“We think about future generations,” said Olo Villalaz, a Guna and a guardian of the forest. “In the moment we might say ‘Oh, we can make money from this.’ But we think about the wellbeing of future generations versus the short-term economic gain.”
Stories like Villalaz’s and Alvarado Chavez’s show that indigenous narratives are not just of plight, but also of promise. But recognition of the knowledge, values, and power of indigenous communities must be paired with action, and a big test of the new UN platform will be whether countries put their money where their mouths are.
Theoretically, the platform should increase investment in local and indigenous communities. Historically, however, much of the money channeled through the Green Climate Fund has failed to reach intended vulnerable communities. A report published last month by environmental research foundation Prisma looked at the billions Germany has spent on forest aid in Mesoamerica, and found that less than 15 percent of funds were funneled to community-based initiatives, the rest mostly financing government-led projects with limited outcomes.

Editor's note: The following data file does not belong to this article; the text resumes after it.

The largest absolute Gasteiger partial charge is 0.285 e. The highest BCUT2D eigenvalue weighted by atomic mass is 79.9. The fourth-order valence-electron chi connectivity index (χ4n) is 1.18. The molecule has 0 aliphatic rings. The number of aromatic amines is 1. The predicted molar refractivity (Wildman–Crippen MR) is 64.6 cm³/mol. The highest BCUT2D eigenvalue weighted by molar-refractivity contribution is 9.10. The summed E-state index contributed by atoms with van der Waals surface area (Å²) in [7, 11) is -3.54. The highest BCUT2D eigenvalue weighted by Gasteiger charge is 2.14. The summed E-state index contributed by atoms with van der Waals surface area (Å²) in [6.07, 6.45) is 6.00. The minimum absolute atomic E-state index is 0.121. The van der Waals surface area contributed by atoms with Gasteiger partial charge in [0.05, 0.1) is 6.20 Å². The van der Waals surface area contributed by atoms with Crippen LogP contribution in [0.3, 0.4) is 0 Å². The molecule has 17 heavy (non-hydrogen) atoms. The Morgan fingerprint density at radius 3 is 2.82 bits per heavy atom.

One country that has not always backed up its words with its wallet is Brazil, which helped develop the local communities and indigenous peoples platform. Having positioned itself as a leader in anti-deforestation efforts, Brazil has received $1 billion in forest aid from Norway, $28 million from Germany, and $7 million from Petrobras, a Brazilian oil company, as of this summer.
At the same time, protections for indigenous and local people have been rolled back over the country’s last several presidencies. During the UN meeting, indigenous, environmental, and human rights groups delivered a letter to the Brazilian government calling out the “contradiction” between the country’s statements at the climate summit and its actions back home.
Brazil, the letter noted, “has had its international credibility shaken by successive domestic measures that impose setbacks not only on the climate agenda, but also—and especially—on the human rights agenda.”
“Many times, traditional people have just been used to make propaganda” for state environmental projects, said Isaac Piyãko, the indigenous mayor of a Brazilian city called Marechal Thaumaturgo, at a press conference in Bonn.